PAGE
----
She endures great pain during her pregnancy- the baby is incredibly strong and sucks all the nutrients out of Bella's body.  She is literally starving to death, and by the time she gives birth she looks like a Concentration Camp survivor.  The fetus breaks her ribs as it grows inside of her.  But she doesn't just endure physical pain, she also must face the disapproval and anger of those who love her and feel she is making the absolutely wrong choice by allowing the child to live.  She doesn't waver from her decision even slightly.  The love she has for this unborn child becomes her entire life, and she is willing to die to bring the baby into the world.  Bella has finally found sacrificial love, not in an unhealthy or unworthy way, but in the framework  of being willing to die for another BECAUSE of love.

And she does die right after birth.

Of course, this is a vampire story and she doesn't stay dead.  But she is willing, isn't that the point?

Bella became a hero in my book this time around.  You could say she found the love every parent has for their child, but I would disagree.  Knowing from the beginning that giving birth to a child will most likely kill you is not a situation most of us will ever face.  I have known women who have faced that exact scenario and moved forward bravely, willing to sacrifice themselves for the sake of their child.  They are heroes to me also- even more so because they are real, not just stories in a book.

The Bible says, "Greater love has no man than this, that he will lay down his life for a friend."  Substitute "friend" for whomever you will- child, wife, husband, father...enemy.  Wow, we won't go there on that last one.  If you want further illumination on selflessly loving an enemy, in fiction form, go read Ted Dekker's The Bride Collector.  It is the best in fiction form on that topic I have found.

Bella finds herself during this installment of the series.  She becomes brave for a reason outside of herself and her own desires, and in my opinion, STORY has begun.  All the rest before this has just been backstory, the build-up to Bella's character transformation.  The transformation has come slowly, as it usually does with us in real life too.  The elements were all inside of her from the beginning- her loyalty, bravery in the face of dangerous circumstances, and willingness to sacrifice herself for another.  But those elements were small and twisted at the start, with conflicting and confused motives.  Again, just like us.  Then life happened, Bella chose to jump into it, and all the dormant things inside her came to life, growing strong as she became who she is meant to be.  It is her story now, she is no longer just a bystander in her own life.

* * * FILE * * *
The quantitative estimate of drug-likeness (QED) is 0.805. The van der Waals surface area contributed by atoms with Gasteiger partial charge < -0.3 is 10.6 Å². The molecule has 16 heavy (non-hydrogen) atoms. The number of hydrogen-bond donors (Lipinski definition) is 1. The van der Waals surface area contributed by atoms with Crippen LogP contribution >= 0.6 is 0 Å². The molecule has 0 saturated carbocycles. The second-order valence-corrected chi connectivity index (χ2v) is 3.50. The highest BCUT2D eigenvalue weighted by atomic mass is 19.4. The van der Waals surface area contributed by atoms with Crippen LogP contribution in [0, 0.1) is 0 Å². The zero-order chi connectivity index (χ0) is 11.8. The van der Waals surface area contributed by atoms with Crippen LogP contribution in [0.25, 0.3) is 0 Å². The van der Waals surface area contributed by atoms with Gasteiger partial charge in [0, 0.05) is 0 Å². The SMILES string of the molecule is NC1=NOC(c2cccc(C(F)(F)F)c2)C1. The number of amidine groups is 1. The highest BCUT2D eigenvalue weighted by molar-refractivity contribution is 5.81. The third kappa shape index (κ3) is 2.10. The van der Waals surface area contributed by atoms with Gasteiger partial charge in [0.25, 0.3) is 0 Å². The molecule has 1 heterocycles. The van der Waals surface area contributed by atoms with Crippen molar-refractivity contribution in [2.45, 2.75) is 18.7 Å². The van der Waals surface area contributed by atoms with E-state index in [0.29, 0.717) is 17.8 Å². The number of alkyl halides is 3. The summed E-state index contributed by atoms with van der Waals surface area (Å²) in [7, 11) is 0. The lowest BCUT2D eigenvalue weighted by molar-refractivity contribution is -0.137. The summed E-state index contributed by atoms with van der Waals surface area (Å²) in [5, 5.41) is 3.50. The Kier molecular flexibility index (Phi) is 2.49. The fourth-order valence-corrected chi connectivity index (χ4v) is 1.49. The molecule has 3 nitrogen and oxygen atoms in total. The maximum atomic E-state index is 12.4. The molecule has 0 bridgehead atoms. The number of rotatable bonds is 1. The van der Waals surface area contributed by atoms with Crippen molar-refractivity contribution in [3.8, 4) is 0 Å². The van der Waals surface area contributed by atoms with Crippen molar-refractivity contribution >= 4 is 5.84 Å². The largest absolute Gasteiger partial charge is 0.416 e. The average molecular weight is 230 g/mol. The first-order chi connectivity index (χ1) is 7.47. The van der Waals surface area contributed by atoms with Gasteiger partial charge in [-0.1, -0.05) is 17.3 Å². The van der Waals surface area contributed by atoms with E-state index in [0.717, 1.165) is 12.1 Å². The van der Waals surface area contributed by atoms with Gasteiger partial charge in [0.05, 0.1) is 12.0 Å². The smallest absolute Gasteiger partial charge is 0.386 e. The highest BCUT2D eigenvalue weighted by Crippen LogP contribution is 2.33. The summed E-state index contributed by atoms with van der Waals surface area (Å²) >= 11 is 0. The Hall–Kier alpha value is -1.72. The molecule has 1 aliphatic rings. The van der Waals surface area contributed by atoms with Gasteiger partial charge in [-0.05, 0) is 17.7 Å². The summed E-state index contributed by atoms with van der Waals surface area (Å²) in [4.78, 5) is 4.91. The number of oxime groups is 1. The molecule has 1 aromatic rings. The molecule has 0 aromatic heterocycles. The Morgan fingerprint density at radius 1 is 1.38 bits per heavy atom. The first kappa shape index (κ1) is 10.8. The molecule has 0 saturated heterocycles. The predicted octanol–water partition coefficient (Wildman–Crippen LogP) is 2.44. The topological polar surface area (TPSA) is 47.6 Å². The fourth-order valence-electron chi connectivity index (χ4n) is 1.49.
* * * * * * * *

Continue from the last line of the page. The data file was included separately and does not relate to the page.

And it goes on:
What about you?  Has your story begun yet?  Are you an extra in your own life or are you an active participant, finding your strength and realizing what you are willing to sacrifice everything for?  Just a thought for you to ponder.

So, go see the movie or don't.  But in my humble opinion, this one actually has something good and redeeming about it.  Course, it is still a vampire and werewolf story, so stay away if such things don't interest you.  But please think about your own story.  And jump into it.

Peace dear readers. 

Monday, November 14, 2011

You are real, so be real.

These words froze me this morning:

 “What we really need is somebody who loves us so much we don’t worry about death, or about [anything for that matter]… We need this; we need this so we can love other people purely and not for selfish gain, we need this so we can see everybody as equals, we need this so our relationships can be sincere, we need this so we can stop kicking ourselves around, we need this so we can lose all self-awareness and find ourselves for the first time, not by realizing some dream, but by being told who we are by the only Being who has the authority to know, by that I mean the Creator.”

They are by Donald Miller, and if you have known me or been my facebook friend for more than five minutes, you know he is my favorite author.  I usually distinguish him as my favorite non-fiction author, but honestly, you could take away all my novels and leave me with Miller's words and I would be content.  I can make up stories in my head all day long, but I can't match his graceful realness. 

Back to the words-
 The death part hit close to home this morning, as we are still grieving the passing of Ron's grandpa on Saturday.  I can't seem to stop crying, but tears are a blessing.  But the words spoke to me about my entire past week, the past several months even.  I have wondered lately if I am loving others with selfish motives.  Do I have sincere relationships?  But the big question...Who am I?  Really and honestly?